A reality check for China's tech-fueled new economy
New analysis shows companies in sectors such as artificial intelligence and semiconductors are slowing down
As China battles a trade war-fuelled economic slowdown, one of its main growth engines – the “new economy” – is stalling.
The “new economy” has never been officially defined, but is a concept loosely applied to a wide range of industries from artificial intelligence and advanced manufacturing, to fintech and web-based tourism.
Beijing had hoped these would propel China from a traditional economy powered by unsustainable infrastructure investment and low-end manufacturing to a modern services-based economy, but new research suggests that this is not happening.
Compared to 2014, the share of Chinese companies concentrated in the new economy has fallen. Those companies that are in the new economy, meanwhile, have suffered worsening financial health since 2017, according to an analysis of more than 3,000 Chinese listed companies by French bank Natixis.
The economists discovered plummeting revenues and investment among new economy players, a trend which will worry Beijing as the wider economy continues to creak.
According to the study, companies in the old economy often suffer from overcapacity and inefficiency, particularly in the infrastructure, materials and real estate industries that powered China’s high-speed growth over recent decades.
However, new economy sectors, such as health care, renewable energy and semiconductors, are plagued by problems of their own, the analysis found.
“Unlike the old economy, the key problem of the new sectors is not really excessive leverage but falling revenue, a compressed profit margin and a lower return on capital,” said Natixis economists Alicia Garcia Herrero and Gary Ng.
For firms in the new economy, operating income growth went from 25% in 2017 to minus 8% in the first half of 2019 – even worse than old industrial producers, which have been suffering from weak factory gate prices this year. This drop has eroded new economy companies’ profits, as well as their abilities to repay debt and increase investment.
The idea of the new economy was officially raised by Chinese Premier Li Keqiang in 2016, referring to new types of businesses empowered by the internet, from online shopping to shared bikes. The concept also came in the context of declining productivity and a shrinking labor force, requiring a transition from a labor intensive economy to one reliant on innovation.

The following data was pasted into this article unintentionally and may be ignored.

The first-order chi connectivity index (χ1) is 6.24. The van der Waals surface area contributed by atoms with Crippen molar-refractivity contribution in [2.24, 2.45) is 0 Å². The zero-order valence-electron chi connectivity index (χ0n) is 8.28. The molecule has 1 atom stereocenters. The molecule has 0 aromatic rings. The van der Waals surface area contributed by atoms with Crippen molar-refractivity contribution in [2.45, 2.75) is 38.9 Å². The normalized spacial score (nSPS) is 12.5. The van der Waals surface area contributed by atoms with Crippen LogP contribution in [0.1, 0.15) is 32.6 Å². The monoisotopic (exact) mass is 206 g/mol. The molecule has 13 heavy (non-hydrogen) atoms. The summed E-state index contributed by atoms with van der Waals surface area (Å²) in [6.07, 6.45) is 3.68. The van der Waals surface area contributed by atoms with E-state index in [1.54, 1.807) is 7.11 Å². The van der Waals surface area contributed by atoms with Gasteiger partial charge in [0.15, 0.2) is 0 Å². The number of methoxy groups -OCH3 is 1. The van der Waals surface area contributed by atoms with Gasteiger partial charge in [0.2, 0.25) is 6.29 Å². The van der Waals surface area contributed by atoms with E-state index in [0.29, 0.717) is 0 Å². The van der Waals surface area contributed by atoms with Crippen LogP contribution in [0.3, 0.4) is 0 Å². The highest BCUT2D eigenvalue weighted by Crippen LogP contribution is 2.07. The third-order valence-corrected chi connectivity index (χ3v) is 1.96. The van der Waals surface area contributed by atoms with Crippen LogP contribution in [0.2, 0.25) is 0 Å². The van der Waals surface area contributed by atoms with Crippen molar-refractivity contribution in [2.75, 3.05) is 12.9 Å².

However, the stalling growth in the new economy correlates with findings from an index endorsed by Li to measure the sector back in 2016. The Caixin-BBD new economy index shows that the new economy’s share of overall investment in China shrank from 31% at the beginning of 2017 to 29% last month.
The weighted index measures inputs from high-end labor, capital, and technology, and draws from a wide pool of data, including recruitment websites, stock markets, and government agencies.
It has 10 industrial categories, from high-end equipment manufacturing to culture, sports and entertainment. These types of industry are also more likely to win policy support from the government.
But since 2017, the index shows, overall investment in labor – measured by hi-tech employees’ average incomes and new economy job vacancies versus the rest of the economy – has been steadily dropping.
While capital investment rose this year, inputs from research and development in technology have fallen for six of the 11 months in 2019 for which data is available.
“The sparkle in China’s new economy seems to be dimming measured by the stagnant relative size and the worsening corporate financial health,” Natixis said in its report.
“Although leverage is not a problem, lower revenue and return on capital are weighing down the financial health. Together with the broader picture of slower consumption and household income, this raises questions to China’s ability to solely rely on new sectors in the grand economic transition.”